Sunday, November 30, 2008

Green fingered

I’d like to comment at some length on the propriety of the arrest of Damian Green, based on my detailed knowledge of the information the police acted on, what they found during their searches, the questions they asked him, the answers he gave, and the precise nature of his relationship with the civil servant in question.

Alas, I have no such detailed knowledge. So I’ll restrict myself to a few general thoughts.

Some elements of this story are lamentably predictable:

The laughable shrieks of ‘Stalinism’ and ‘police state’; the shocking revelation that police searches are unpleasant when conducted at the home of a well-connected Good Egg; friends of the arrested man protesting their bafflement that anyone could imagine he’d do any wrong; the lack of political savvy by the police; the apparent assumption among disgusted commentators that it’s the police’s primary task to have more political savvy; the eye-rolling near-certainty that the positions of the Labour and Tory leaderships would have been reversed had the latter been in power; and the declaration by Shami Chakrabarti that “It is always dangerous to speculate about ongoing investigations, but…”

More novel, and a potentially worrying precedent for any number of people, is the peculiarity of the Home Office permanent secretary’s calling in the police rather than investigating the leaks internally.

Paulie has some good points to make about this affair, in particular that there’s a relevant distinction not just between leaks that damage national security and those that cause political embarrassment, but also between leaks made on grounds of conscientious objection to ministerial secrecy and those made on grounds of being a de facto spy for the opposition.

Although I don’t agree that Parliamentary privilege should be quite as sacrosanct as he might like. As Vernon Bogdanor says:

MPs are subject to criminal law as much as the rest of us… Their parliamentary privilege only extends to speeches in the chamber, not their offices. If an MP were accused of theft and keeping stolen goods in his office at the House of Commons, should he be exempt from a police investigation?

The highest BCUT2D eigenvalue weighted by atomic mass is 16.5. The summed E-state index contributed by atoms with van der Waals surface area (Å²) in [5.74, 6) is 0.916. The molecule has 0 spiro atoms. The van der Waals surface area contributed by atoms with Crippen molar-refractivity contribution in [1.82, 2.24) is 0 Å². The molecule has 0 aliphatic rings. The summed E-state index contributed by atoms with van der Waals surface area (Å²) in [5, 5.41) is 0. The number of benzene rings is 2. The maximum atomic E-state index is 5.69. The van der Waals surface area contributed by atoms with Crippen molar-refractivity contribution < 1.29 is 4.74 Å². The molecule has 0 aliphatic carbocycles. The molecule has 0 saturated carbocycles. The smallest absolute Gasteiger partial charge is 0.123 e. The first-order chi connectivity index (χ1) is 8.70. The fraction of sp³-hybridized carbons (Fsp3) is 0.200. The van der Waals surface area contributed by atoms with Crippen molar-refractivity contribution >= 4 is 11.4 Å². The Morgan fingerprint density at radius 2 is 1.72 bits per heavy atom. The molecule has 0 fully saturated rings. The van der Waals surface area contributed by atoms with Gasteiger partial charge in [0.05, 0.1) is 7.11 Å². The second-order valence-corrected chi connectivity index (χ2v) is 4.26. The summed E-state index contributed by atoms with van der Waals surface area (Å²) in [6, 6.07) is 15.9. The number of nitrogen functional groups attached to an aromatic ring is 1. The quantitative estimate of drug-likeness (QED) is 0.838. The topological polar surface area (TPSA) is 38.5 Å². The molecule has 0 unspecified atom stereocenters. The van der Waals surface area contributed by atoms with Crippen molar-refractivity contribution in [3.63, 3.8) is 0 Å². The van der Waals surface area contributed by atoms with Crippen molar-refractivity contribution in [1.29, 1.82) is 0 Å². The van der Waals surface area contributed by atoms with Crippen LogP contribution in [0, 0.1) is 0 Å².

Whether Green’s arrest was reasonable as part of an investigation depends utterly on the specifics of the case. I dunno those.

But I do agree that Parliament (particularly the elected half of it) must be sovereign, and that while of course nobody can be above the rule of law, the law itself must be subordinate to democracy. On this tension, I can’t improve on this comment from Owen Barder:

If MPs believe that the good functioning of democracy depends on more information being made available than is currently required and allowed by law, then they should change the law, not break it.
For the police to enforce the law, as passed by Parliament, is not an intrusion of police power into democracy. Enforcing the law is the job of the police; and if Parliament doesn’t like the law then they are in a peculiarly strong position to do something about it.


Anonymous said...

Re: Owen's comments. If only it was that easy eh? MPs can obviously just change the law when it's "right" to do so...their motions always reach the debate stage in parliament and they're never talked out of parliament and put to the back of the queue, effectively killing them.

Like with PR, this issue is one that opposition parties will complain about when they can't realistically change anything, then change nothing when in power as it is giving some of that power away.

Besides the point, it doesn't appear necessarily that any law has been broken here.

Anonymous said...

Lee - It is parliament that determines whether they want to let a bill fail through lack of time. If a majority of MPs wish it, they can change the law.

It is not acceptable for MPs, (egged on by journalists) to say that because they believe the law does not permit the degree of openness that they believe is necessary for the exercise of proper oversight by parliament, that it is acceptable for civil servants or MPs to break the law. If they don't like the law, they should change it. And they should welcome, not denounce, the efforts of the police to enforce the laws that they themselves have passed.

(I agree that it it is not yet clear whether a law has been broken in this case. Presumably it is the purpose of the police investigation to establish this.)

Anonymous said...

If he hasn't broken any law, why is the defence of the Tories that he was "just doing his job"? Why not simply argue that he is innocent?!